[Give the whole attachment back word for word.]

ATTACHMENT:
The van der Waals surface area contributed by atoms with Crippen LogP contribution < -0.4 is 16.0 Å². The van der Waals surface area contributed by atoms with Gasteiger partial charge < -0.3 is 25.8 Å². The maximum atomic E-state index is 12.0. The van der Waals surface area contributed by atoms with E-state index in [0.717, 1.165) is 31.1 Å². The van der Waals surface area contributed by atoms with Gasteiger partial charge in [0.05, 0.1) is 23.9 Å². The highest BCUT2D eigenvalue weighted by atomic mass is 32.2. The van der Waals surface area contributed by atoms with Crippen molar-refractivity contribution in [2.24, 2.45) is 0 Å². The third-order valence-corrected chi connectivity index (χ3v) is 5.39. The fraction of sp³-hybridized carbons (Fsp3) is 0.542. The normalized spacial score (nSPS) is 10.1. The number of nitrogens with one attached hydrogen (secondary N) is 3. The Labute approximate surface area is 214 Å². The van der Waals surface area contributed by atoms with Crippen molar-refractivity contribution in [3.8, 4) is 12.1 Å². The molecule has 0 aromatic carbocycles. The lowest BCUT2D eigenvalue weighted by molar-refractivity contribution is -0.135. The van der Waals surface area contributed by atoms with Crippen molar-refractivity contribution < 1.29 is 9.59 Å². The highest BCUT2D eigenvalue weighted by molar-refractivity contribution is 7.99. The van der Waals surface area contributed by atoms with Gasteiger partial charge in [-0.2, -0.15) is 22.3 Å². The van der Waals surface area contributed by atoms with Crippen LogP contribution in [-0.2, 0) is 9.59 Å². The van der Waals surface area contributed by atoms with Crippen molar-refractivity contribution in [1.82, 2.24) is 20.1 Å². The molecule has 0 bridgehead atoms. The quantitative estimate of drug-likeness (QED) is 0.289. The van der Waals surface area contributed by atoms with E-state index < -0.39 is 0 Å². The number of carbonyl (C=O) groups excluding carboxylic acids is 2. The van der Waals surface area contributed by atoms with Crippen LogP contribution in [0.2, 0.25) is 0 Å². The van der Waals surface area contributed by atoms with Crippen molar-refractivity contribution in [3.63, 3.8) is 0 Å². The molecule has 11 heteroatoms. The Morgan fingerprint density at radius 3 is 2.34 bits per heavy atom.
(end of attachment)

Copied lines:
The van der Waals surface area contributed by atoms with Crippen LogP contribution < -0.4 is 16.0 Å². The van der Waals surface area contributed by atoms with Gasteiger partial charge < -0.3 is 25.8 Å². The maximum atomic E-state index is 12.0. The van der Waals surface area contributed by atoms with E-state index in [0.717, 1.165) is 31.1 Å². The van der Waals surface area contributed by atoms with Gasteiger partial charge in [0.05, 0.1) is 23.9 Å². The highest BCUT2D eigenvalue weighted by atomic mass is 32.2. The van der Waals surface area contributed by atoms with Crippen molar-refractivity contribution in [2.24, 2.45) is 0 Å². The third-order valence-corrected chi connectivity index (χ3v) is 5.39. The fraction of sp³-hybridized carbons (Fsp3) is 0.542. The normalized spacial score (nSPS) is 10.1. The number of nitrogens with one attached hydrogen (secondary N) is 3. The Labute approximate surface area is 214 Å². The van der Waals surface area contributed by atoms with Crippen molar-refractivity contribution in [3.8, 4) is 12.1 Å². The molecule has 0 aromatic carbocycles. The lowest BCUT2D eigenvalue weighted by molar-refractivity contribution is -0.135. The van der Waals surface area contributed by atoms with Crippen molar-refractivity contribution < 1.29 is 9.59 Å². The highest BCUT2D eigenvalue weighted by molar-refractivity contribution is 7.99. The van der Waals surface area contributed by atoms with Gasteiger partial charge in [-0.2, -0.15) is 22.3 Å². The van der Waals surface area contributed by atoms with Crippen LogP contribution in [-0.2, 0) is 9.59 Å². The van der Waals surface area contributed by atoms with Crippen molar-refractivity contribution in [1.82, 2.24) is 20.1 Å². The molecule has 0 bridgehead atoms. The quantitative estimate of drug-likeness (QED) is 0.289. The van der Waals surface area contributed by atoms with E-state index < -0.39 is 0 Å². The number of carbonyl (C=O) groups excluding carboxylic acids is 2. The van der Waals surface area contributed by atoms with Crippen LogP contribution in [0.2, 0.25) is 0 Å². The van der Waals surface area contributed by atoms with Crippen molar-refractivity contribution in [3.63, 3.8) is 0 Å². The molecule has 11 heteroatoms. The Morgan fingerprint density at radius 3 is 2.34 bits per heavy atom.